Don’t Submit to Hundreds of Film Festivals!

Many filmmakers are spending too much money (avg $1537) submitting to too many festivals (avg 65?) and wasting too much time (avg 24-month festival run) for too little exposure. Outside the top-tier festivals, you’re likely playing to a local audience limited to those who can attend the screening. Furthermore, since the strength of festivals is the power to forge relationships through face-to-face contact, don’t pay to submit to festivals that you won’t attend!

laurel-tattoos

Tip: Don’t cover your promotional materials with 100+ laurels from small festivals. It may impress your parents, but what this says to programmers like us is that you don’t really know what you’re doing and you’ve wasted a lot of valuable time. There are only about a dozen festivals that offer any real prestige.

Don’t Wait to Submit Online

Just as many filmmakers overvalue festivals, many also undervalue their online release. One of the top regrets we hear from filmmakers is that they waited too long to put their film online. A little known truth is that most festivals don’t care whether or not your film is online (Festival Eligibility Guide). Make submitting to online sites part of your initial submission round—don’t sit on it. Take advantage of the fact that online sites can evaluate your submission year-round, get you a response quickly, and publish weeks or months later at your discretion. Your best position is to know all of your options up front so that you can plot your optimal release strategy.

If I could do it again, I would have released the film online immediately after SXSW ended when public interest was at its highest.—Javian Le (Dastaar)


2. Secure Your Premiere

Once you know what options you have, pick your premiere partner carefully. A high-profile premiere at a top tier online site or film festival can provide the validation you need to propel your film’s release. Choose an online site or festival that can reach your film’s audience and has the clout to open further doors.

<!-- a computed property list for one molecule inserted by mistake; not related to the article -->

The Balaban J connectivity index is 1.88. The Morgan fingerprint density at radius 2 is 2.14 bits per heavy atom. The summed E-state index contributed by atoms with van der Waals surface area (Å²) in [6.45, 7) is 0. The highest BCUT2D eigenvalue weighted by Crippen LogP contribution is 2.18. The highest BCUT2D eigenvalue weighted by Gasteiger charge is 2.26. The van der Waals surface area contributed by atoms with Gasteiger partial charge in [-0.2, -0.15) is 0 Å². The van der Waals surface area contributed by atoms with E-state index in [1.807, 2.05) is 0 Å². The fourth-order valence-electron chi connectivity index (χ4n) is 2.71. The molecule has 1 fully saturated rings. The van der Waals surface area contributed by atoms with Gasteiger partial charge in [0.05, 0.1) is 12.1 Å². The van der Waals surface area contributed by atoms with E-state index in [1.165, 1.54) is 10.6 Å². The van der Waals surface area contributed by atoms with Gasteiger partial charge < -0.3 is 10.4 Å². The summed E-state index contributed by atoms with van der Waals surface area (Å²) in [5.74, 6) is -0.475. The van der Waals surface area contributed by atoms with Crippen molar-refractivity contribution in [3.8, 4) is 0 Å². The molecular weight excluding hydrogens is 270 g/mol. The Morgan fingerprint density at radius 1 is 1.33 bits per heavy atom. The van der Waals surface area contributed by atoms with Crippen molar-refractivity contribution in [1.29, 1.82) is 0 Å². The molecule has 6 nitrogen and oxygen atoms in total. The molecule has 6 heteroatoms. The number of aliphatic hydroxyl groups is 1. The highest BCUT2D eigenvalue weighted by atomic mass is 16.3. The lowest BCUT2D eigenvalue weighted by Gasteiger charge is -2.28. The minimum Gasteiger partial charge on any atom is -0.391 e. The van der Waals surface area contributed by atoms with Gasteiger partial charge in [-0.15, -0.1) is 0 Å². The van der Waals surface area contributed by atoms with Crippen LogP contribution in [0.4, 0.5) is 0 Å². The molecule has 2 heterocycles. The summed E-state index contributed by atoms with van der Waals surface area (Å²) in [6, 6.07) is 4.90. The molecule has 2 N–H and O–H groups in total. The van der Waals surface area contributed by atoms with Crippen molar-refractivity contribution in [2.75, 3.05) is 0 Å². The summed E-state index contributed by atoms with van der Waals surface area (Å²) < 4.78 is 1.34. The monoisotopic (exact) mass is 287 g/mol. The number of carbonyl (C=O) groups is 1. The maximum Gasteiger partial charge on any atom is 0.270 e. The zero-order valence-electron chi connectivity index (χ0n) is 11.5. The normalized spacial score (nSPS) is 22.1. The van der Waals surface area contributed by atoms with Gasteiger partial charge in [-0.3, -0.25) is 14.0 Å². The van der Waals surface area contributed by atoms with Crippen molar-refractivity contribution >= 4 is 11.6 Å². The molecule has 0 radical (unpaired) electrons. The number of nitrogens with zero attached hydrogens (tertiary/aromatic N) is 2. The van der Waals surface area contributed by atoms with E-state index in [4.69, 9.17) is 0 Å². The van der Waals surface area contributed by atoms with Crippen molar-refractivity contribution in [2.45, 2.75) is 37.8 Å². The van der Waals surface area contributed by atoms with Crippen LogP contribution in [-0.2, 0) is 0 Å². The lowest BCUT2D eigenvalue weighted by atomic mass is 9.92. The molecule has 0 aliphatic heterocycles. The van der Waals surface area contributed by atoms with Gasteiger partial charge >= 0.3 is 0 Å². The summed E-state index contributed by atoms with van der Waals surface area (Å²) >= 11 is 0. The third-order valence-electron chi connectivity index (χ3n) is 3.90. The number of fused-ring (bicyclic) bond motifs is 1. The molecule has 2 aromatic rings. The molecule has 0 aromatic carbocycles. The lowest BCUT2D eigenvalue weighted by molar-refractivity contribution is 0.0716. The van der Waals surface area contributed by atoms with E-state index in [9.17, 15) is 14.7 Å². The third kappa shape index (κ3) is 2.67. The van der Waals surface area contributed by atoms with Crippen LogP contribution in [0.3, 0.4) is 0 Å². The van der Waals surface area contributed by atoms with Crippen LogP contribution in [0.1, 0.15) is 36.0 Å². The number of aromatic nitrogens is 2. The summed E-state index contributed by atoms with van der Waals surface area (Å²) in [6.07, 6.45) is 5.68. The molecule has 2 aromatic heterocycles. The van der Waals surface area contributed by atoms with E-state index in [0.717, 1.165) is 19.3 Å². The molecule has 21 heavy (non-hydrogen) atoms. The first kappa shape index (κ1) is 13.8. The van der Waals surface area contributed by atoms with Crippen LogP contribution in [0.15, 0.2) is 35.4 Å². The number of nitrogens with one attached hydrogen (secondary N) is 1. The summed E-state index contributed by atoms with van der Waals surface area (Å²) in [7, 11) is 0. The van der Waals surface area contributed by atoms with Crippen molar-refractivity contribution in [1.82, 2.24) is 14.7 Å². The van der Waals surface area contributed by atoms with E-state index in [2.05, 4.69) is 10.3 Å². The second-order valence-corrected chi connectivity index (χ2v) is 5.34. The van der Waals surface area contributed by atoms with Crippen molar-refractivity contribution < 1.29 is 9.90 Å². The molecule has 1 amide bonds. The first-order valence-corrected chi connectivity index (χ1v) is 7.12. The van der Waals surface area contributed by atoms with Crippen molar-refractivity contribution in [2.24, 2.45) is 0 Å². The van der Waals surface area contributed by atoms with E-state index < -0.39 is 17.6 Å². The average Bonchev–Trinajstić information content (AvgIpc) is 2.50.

If you premiere at a festival film: One strategy is to secure a premiere at a big name festival then ride the buzz and drop your short film online soon after—not a year later when the buzz has died down and everyone has forgotten your film. David O’Reilly was one of the first filmmakers who did this in 2012 when The External World premiered at Sundance and was online shortly after. Further, let people at the festival know that your film is online—it gives those you meet something to follow up on and share with their network.

If you premiere online: Secure a premiere on a prominent online site and use the momentum to reach other sites and festivals. It’s not uncommon for films that make a big splash online to be solicited by bigger festivals and offered entry fee waivers as we’ve seen with the animation shorts that comprise Late Night Work Club whose films have played and won awards at SXSW, Ottawa, and Clermont-Ferrand, after being released online.


3. Don’t Build an Audience

The internet has no shortage of advice on how to maximize views on YouTube, hack Facebook to reach millions of fans, or write the perfect tweet to make your work go viral.

Ignore all of it. Over the past decade, the web has become exponentially more crowded and sophisticated such that the effort to build an online audience from scratch today is largely done by specialized professionals.

Here’s a simple question to ask yourself: Do you want to spend your valuable creative time learning to become a digital marketer or a better filmmaker? The truth is that very few filmmakers have a knack for digital marketing.

You don’t need to become a digital marketing guru.

Filmmaking is a collaborative effort. You didn’t make your film all on your own, and you don’t need to strategize, distribute, and promote your film on your own either.

All you really need to know is how to pitch your work. Think about it: it’s much easier to win over one person with an existing audience of a million than to win over a million fans yourself. Focus your marketing effort on fostering relationships with curators, programmers, and influencers that believe in you and your work. Engage people on Twitter, Instagram, and film blogs. Learn how to craft a great email pitch. The more people you win over, the more ‘everywhere’ you can be.


4. It Ain’t About the Money